12. Bosworth HB. Medication treatment adherence. In:
Bosworth HB, Oddone EZ, Weinberger M, eds. Patient treat-
ment adherence, concepts, interventions, and measurement.
Mahwah, NJ: Lawrence Erlbaum Associates, 2006:147
94.
13. Haynes R, Taylor DW, Sackett DL. Can simple clinical
measurement detect patient noncompliance? Hypertension
1980;2:75982.
14. Fleece L, Summers MA, Schnaper H, et al. Adherence to
pharmacotherapeutic regimen: Assessment and interven-
tion. Alabama J Med Sci 1988;25:1338.
15. Haubrich RH, Little SJ, Currier JS, et al. The value
of patient-reported adherence to antiretroviral therapy in
predicting virologic and immunologic response. Califor-
nia Collaborative Treatment Group. AIDS 1999;13:1099
107.
16. Morisky DE, Green LW, Levine DM. Concurrent and pre-
dictive validity of a self-reported measure of medication
adherence. Med Care 1986;24:6774.
17. Kane S, Huo D, Aikens J, et al. Medication nonadherence
and the outcomes of patients with quiescent ulcerative coli-
tis. Am J Med 2003;14:3943.
18. Bernstein CN, Blanchard, JF, Rawsthorne P, et al. Epidemi-
ology of Crohns disease and ulcerative colitis in a central
Canadian province: A population-based study. Am J Epi-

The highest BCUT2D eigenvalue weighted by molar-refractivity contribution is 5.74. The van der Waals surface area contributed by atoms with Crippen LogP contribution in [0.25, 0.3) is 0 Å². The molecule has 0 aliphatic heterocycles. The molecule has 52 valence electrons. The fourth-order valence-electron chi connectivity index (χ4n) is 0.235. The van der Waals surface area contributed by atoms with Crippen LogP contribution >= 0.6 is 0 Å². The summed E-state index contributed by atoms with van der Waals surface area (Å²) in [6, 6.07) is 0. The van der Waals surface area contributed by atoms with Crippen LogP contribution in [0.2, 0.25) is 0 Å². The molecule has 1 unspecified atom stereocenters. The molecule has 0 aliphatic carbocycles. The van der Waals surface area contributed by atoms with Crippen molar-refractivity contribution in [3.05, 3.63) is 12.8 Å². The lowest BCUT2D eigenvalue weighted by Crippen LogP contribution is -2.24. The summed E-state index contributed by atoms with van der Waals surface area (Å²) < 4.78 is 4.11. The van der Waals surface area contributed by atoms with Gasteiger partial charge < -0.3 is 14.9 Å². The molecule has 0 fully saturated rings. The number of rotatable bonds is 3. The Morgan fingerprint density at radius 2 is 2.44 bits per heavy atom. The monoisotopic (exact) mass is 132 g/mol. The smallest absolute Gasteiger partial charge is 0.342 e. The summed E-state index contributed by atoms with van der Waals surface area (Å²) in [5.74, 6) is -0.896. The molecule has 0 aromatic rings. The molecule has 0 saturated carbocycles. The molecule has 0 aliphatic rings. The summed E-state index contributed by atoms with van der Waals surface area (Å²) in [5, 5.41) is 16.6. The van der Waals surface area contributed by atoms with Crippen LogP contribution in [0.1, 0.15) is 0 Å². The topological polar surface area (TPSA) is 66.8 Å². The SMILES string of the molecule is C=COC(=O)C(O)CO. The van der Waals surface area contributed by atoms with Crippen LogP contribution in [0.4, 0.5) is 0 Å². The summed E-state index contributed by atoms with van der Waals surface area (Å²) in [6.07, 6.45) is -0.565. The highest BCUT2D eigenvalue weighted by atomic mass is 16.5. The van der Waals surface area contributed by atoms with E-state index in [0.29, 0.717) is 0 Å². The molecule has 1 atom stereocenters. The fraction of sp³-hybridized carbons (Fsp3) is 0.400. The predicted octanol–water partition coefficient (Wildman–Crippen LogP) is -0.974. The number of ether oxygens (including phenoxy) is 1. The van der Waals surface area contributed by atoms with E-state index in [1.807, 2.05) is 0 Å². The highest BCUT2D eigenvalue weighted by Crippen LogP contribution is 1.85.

demiol 1999;149:91624.
19. Graff LA, Walker JR, Lix L, et al. The relationship of in-
ammatory bowel disease type and activity to psychological
functioning and quality of life. Clin Gastroenterol Hepatol
2006;4:1491501.
20. HarveyRF, Bradshaw JM. A simple index of Crohns disease
activity. Lancet 1980;1:514.
21. Powell-Tuck J, Brown RL, Lennard-Jones JE. A comparison
of oral prednisolone given as single or multiple daily doses
for active proctocolitis. Scand J Gastroenterol 1978;13:833
7.
22. Horne R. The medication adherence report scale. University
of Brighton, Brighton, UK, 2004.
23. Horne R. Non-adherence to medication: Causes and impli-
cations for care. In: Gard P, ed. A behavioural approach to
pharmacy practice. Oxford: Blackwell, 2001:11130.
24. Horne R, Weinman J. Patients beliefs about prescribed
medicines and their role in adherence to treatment in chronic
physical illness. J Psychosom Res 1999;47:55567.
25. Horne R, Weinman J. Self-regulation and self-management
in asthma: Exploring the role of illness perceptions and treat-
ment beliefs in explaining non-adherence to preventer med-